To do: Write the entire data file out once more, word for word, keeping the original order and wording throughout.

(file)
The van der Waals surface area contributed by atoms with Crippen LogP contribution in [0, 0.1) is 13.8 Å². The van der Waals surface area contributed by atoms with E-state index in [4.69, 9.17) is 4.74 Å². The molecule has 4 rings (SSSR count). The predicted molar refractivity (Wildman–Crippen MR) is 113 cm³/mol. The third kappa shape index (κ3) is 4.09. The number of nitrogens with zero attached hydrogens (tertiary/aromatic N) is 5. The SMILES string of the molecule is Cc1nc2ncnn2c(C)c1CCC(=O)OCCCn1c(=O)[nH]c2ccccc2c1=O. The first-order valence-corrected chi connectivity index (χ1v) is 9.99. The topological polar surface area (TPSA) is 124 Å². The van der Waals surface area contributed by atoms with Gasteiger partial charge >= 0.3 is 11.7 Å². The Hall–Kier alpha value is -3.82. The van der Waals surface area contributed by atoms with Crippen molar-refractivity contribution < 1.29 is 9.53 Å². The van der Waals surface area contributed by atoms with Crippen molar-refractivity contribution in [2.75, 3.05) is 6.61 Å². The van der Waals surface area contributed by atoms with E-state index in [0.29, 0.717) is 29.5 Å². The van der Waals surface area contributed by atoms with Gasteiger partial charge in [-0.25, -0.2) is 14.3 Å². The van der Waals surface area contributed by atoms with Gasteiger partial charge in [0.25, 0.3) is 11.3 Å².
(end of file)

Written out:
The van der Waals surface area contributed by atoms with Crippen LogP contribution in [0, 0.1) is 13.8 Å². The van der Waals surface area contributed by atoms with E-state index in [4.69, 9.17) is 4.74 Å². The molecule has 4 rings (SSSR count). The predicted molar refractivity (Wildman–Crippen MR) is 113 cm³/mol. The third kappa shape index (κ3) is 4.09. The number of nitrogens with zero attached hydrogens (tertiary/aromatic N) is 5. The SMILES string of the molecule is Cc1nc2ncnn2c(C)c1CCC(=O)OCCCn1c(=O)[nH]c2ccccc2c1=O. The first-order valence-corrected chi connectivity index (χ1v) is 9.99. The topological polar surface area (TPSA) is 124 Å². The van der Waals surface area contributed by atoms with Gasteiger partial charge >= 0.3 is 11.7 Å². The Hall–Kier alpha value is -3.82. The van der Waals surface area contributed by atoms with Crippen molar-refractivity contribution < 1.29 is 9.53 Å². The van der Waals surface area contributed by atoms with Crippen molar-refractivity contribution in [2.75, 3.05) is 6.61 Å². The van der Waals surface area contributed by atoms with E-state index in [0.29, 0.717) is 29.5 Å². The van der Waals surface area contributed by atoms with Gasteiger partial charge in [-0.25, -0.2) is 14.3 Å². The van der Waals surface area contributed by atoms with Gasteiger partial charge in [0.25, 0.3) is 11.3 Å².